Traditional pricing models for software would fall into one of three categories: (i) licensed software, (ii) leased software, and (iii) Software as a Service (SaaS). Licensing models are the dominant form of software pricing, but all of these pricing models share common characteristics. Buyers and vendors are comfortable with these models as they are well understood and provide for predictable revenue and expense. Even SaaS models often include a component to cover software licensing costs.
By using the resources of OSS projects, firms are able to invest less in Research and Development (R&D) while closed source competitors are forced to expend ever increasing amounts on the resources required to develop a commercial software package. By charging less, or nothing, for the software and instead charging for value added services, OSS firms are better able to reach customers who could not have otherwise afforded the same level of service or customization. This allows OSS firms to shift focus to providing better customer service instead of investing in expensive R&D. As a class of software applications matures into a commodity, the large investment in code R&D eats at the profit margins of large firms. This maturation, combined with OSS pressure, may be spawning price wars that will force many firms to reevaluate their place in the market.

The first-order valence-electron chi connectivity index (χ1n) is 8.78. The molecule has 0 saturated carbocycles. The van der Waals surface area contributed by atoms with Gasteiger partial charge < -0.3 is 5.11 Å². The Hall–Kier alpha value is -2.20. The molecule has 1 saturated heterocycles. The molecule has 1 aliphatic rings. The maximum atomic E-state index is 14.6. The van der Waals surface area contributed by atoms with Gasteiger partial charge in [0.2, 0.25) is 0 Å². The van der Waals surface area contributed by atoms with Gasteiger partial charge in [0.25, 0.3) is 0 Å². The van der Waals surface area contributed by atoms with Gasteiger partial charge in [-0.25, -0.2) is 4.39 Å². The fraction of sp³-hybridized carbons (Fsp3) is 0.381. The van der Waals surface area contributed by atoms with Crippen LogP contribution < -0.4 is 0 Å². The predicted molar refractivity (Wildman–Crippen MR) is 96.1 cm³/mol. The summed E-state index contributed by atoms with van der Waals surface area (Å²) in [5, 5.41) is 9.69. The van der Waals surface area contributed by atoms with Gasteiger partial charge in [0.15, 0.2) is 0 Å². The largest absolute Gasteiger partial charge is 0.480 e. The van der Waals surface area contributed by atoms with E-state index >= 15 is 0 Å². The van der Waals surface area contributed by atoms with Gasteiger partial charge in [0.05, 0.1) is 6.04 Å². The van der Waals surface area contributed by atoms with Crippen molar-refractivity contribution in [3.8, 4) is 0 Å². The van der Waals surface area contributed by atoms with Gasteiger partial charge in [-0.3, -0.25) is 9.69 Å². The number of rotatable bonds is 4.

This is most evident in the database segment of the software market. The bottom-up pressure coming from OSS database players MySQL and PostgreSQL has resulted in aggressive pricing by Microsoft to lure high-end Oracle and IBM customers to the Microsoft camp. While Microsoft may have a temporary refuge by moving up the market, Oracle and IBM are already at the peak. The question remaining is how long any of the proprietary database competitors can hold off the OSS alternatives when what most customers require is now considered as basic database functionality.
Support as Marketing